Langley mayor honors BBBS with proclamations | NOTABLE

The city of Langley recognized the mentors of Big Brothers Big Sisters of Island County during a recent city council meeting.

The reading of proclamations has become an island tradition during National Mentor Appreciation Month in January. Since 2009, Whidbey Island mayors have joined the lead of President Obama and other national leaders who signed similar proclamations.

January’s snow storm, however, pushed this year’s celebration back a few weeks locally.

“National Mentor Appreciation Month is an opportunity for us and the community to thank our volunteers for their extraordinary dedication,” said Peggy Dyer, long-time executive director of the organization.

“We now have matches that have been together for 10 and 11 years. The Bigs have stuck with their Littles through good times and bad for more than a decade in some cases. These dedicated volunteers are changing our community through their actions in very positive ways,” she added.

Langley Mayor Larry Kwarsick, who has been a longtime supporter of the organization, said that the city recognizes the individuals who dedicate themselves to serving as mentors and make a difference in the lives of young South Whidbey residents.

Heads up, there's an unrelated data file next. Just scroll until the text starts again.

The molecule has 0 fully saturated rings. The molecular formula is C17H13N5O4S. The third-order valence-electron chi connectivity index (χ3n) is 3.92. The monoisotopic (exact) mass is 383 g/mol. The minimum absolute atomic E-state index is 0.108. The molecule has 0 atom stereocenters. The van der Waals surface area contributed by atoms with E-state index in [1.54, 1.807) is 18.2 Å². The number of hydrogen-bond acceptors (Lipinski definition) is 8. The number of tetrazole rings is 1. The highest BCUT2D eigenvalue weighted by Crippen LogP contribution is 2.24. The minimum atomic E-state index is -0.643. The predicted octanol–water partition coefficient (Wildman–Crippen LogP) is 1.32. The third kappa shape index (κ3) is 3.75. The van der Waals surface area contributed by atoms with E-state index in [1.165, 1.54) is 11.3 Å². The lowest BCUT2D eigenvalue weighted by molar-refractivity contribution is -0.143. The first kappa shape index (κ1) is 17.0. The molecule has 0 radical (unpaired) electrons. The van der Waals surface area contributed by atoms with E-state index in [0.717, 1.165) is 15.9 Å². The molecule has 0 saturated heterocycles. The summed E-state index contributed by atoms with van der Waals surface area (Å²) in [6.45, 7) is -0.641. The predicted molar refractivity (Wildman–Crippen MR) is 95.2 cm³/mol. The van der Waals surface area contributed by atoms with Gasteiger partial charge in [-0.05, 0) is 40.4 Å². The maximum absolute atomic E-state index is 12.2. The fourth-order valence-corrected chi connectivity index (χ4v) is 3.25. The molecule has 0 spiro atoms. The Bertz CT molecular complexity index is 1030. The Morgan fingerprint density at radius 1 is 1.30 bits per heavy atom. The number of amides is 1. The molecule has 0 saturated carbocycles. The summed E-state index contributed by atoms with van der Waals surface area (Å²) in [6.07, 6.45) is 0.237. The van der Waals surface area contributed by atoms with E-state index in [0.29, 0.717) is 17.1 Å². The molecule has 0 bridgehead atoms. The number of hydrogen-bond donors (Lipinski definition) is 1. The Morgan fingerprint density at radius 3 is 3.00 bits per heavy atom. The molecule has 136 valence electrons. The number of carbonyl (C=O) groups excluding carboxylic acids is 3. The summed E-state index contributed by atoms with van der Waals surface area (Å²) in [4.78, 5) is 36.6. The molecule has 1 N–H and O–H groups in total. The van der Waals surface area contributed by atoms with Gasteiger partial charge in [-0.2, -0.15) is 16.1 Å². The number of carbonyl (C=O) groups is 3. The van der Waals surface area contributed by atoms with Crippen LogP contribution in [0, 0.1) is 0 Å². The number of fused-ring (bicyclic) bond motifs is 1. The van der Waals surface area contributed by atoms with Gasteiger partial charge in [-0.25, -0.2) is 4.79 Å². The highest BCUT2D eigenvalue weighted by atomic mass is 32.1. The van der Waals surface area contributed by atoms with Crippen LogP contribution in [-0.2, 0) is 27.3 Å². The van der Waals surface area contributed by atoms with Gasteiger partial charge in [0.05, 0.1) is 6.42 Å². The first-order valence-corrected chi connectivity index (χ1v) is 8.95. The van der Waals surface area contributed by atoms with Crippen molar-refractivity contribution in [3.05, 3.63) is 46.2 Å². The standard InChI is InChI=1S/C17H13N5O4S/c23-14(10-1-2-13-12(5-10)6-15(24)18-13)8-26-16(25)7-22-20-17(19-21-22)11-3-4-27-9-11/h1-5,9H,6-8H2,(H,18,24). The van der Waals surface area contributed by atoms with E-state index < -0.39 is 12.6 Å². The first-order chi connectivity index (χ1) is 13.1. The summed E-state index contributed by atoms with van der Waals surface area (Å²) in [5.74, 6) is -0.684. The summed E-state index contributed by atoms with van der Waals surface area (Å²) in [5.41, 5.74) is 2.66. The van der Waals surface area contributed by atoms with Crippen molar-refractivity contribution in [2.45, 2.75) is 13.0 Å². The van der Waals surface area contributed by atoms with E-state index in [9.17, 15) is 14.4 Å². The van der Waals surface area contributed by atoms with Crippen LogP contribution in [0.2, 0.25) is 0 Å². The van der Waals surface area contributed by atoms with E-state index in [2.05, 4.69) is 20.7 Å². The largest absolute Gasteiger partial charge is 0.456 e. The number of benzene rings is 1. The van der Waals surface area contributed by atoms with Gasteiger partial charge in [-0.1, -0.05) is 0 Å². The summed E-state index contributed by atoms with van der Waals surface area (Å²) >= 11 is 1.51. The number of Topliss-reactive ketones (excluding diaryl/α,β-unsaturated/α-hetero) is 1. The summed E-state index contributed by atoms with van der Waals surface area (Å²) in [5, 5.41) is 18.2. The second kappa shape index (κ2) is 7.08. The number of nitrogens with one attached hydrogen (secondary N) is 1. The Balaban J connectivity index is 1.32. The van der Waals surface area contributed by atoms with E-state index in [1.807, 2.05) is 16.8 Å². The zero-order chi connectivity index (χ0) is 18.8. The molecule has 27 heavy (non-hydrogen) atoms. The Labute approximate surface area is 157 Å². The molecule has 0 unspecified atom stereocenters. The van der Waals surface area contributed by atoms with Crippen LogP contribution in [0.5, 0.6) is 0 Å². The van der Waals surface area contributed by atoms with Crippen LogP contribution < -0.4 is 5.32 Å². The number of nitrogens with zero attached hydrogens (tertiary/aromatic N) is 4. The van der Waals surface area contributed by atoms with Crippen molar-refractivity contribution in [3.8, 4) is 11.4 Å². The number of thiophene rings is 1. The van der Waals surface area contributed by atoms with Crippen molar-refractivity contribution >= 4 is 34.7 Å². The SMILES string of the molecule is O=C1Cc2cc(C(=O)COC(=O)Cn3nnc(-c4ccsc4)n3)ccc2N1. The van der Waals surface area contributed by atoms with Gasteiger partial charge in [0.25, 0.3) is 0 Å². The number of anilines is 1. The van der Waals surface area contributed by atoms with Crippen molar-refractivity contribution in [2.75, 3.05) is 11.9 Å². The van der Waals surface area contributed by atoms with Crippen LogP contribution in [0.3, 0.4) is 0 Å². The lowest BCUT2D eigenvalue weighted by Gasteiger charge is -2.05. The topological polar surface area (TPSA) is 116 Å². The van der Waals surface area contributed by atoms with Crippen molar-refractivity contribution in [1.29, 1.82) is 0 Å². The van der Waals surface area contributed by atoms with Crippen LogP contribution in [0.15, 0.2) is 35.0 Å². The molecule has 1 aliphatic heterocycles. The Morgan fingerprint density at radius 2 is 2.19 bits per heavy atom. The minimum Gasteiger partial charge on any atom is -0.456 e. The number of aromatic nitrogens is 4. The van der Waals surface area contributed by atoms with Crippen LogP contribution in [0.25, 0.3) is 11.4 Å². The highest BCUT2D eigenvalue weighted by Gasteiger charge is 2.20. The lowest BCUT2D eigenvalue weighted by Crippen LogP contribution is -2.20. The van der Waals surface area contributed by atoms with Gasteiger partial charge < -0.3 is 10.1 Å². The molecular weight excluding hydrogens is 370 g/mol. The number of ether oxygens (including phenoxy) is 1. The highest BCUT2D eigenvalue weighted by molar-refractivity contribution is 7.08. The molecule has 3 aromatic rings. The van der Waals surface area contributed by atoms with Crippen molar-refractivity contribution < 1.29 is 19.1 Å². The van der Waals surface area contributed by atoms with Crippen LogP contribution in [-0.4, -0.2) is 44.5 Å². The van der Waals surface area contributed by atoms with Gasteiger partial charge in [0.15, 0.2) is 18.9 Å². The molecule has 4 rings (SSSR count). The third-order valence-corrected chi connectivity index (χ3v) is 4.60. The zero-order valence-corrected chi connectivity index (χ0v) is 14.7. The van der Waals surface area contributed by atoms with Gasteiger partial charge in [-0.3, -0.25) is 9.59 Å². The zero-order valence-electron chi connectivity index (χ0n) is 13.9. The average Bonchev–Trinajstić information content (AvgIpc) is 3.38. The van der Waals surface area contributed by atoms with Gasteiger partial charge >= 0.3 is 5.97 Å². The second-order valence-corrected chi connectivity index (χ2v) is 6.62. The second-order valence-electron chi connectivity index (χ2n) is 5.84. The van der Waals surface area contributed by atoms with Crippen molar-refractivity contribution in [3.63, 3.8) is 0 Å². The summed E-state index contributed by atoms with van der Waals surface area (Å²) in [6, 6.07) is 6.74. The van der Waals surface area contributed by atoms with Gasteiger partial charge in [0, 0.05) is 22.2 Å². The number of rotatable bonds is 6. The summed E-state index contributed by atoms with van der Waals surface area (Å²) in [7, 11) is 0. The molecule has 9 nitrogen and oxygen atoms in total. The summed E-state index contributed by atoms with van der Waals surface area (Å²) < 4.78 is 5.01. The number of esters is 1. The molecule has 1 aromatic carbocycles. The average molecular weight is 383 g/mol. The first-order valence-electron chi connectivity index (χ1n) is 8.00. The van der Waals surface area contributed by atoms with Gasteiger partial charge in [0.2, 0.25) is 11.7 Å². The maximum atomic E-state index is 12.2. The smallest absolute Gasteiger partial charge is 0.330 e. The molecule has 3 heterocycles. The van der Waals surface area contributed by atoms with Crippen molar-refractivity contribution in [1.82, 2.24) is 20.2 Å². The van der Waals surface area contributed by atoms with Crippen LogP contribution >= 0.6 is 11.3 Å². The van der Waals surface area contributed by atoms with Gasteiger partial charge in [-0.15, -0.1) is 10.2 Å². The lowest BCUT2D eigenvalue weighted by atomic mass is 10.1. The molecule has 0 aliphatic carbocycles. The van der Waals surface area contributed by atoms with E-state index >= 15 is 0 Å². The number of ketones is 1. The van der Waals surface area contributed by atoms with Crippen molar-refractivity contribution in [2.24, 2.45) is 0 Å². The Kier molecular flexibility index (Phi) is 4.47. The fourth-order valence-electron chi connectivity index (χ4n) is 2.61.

During the council meeting, Kwarsick talked about the work that Big Brothers Big Sisters has been doing on South Whidbey for the past 13 years and the impact on its youth. Carol McNeil, Langley’s new first lady, was a longtime board member of the organization. In the proclamation, Kwarsick called on the people of South Whidbey to recognize the importance of mentoring and to serve as mentors in their community.

BBBS board members Walt Blackford and Kelly Turner-Gibson accepted the honor on behalf of the South Whidbey volunteers who are currently matched.

Island-wide Big Brothers Big Sisters served more than 235 children in the past year.

“The past two years have been very challenging for our island families. We see more and more requests for our services and the circumstances for many children have become more severe. Our volunteers have been with the families every step of the way,” Dyer said.


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